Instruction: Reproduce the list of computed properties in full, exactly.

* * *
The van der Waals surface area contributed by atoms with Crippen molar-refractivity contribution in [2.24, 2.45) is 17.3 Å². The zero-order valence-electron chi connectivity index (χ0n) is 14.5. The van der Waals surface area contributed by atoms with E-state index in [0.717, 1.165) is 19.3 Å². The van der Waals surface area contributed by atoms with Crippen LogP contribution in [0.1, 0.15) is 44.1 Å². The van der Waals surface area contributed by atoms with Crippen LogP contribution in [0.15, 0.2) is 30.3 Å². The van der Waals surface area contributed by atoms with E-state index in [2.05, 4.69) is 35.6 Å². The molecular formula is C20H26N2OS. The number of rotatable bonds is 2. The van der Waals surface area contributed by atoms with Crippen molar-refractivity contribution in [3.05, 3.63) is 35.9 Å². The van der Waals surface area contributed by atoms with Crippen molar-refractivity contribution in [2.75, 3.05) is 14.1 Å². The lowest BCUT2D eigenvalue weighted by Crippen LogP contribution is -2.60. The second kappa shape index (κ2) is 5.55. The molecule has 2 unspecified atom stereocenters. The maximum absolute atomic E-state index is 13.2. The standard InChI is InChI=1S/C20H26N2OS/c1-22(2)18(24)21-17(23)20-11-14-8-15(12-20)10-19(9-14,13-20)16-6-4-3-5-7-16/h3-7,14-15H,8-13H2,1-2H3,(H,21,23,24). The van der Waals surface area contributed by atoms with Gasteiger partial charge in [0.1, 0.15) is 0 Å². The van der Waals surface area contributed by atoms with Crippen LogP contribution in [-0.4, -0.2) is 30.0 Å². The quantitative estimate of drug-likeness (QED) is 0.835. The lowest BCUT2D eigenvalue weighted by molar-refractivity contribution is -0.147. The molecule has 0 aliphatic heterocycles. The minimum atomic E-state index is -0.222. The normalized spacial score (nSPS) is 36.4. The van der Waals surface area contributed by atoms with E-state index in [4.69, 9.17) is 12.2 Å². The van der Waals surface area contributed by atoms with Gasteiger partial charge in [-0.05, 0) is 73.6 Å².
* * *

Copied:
The van der Waals surface area contributed by atoms with Crippen molar-refractivity contribution in [2.24, 2.45) is 17.3 Å². The zero-order valence-electron chi connectivity index (χ0n) is 14.5. The van der Waals surface area contributed by atoms with E-state index in [0.717, 1.165) is 19.3 Å². The van der Waals surface area contributed by atoms with Crippen LogP contribution in [0.1, 0.15) is 44.1 Å². The van der Waals surface area contributed by atoms with Crippen LogP contribution in [0.15, 0.2) is 30.3 Å². The van der Waals surface area contributed by atoms with E-state index in [2.05, 4.69) is 35.6 Å². The molecular formula is C20H26N2OS. The number of rotatable bonds is 2. The van der Waals surface area contributed by atoms with Crippen molar-refractivity contribution in [3.05, 3.63) is 35.9 Å². The van der Waals surface area contributed by atoms with Crippen molar-refractivity contribution in [2.75, 3.05) is 14.1 Å². The lowest BCUT2D eigenvalue weighted by Crippen LogP contribution is -2.60. The second kappa shape index (κ2) is 5.55. The molecule has 2 unspecified atom stereocenters. The maximum absolute atomic E-state index is 13.2. The standard InChI is InChI=1S/C20H26N2OS/c1-22(2)18(24)21-17(23)20-11-14-8-15(12-20)10-19(9-14,13-20)16-6-4-3-5-7-16/h3-7,14-15H,8-13H2,1-2H3,(H,21,23,24). The van der Waals surface area contributed by atoms with Gasteiger partial charge in [0.1, 0.15) is 0 Å². The van der Waals surface area contributed by atoms with Crippen LogP contribution in [-0.4, -0.2) is 30.0 Å². The quantitative estimate of drug-likeness (QED) is 0.835. The lowest BCUT2D eigenvalue weighted by molar-refractivity contribution is -0.147. The molecule has 0 aliphatic heterocycles. The minimum atomic E-state index is -0.222. The normalized spacial score (nSPS) is 36.4. The van der Waals surface area contributed by atoms with E-state index in [4.69, 9.17) is 12.2 Å². The van der Waals surface area contributed by atoms with Gasteiger partial charge in [-0.05, 0) is 73.6 Å².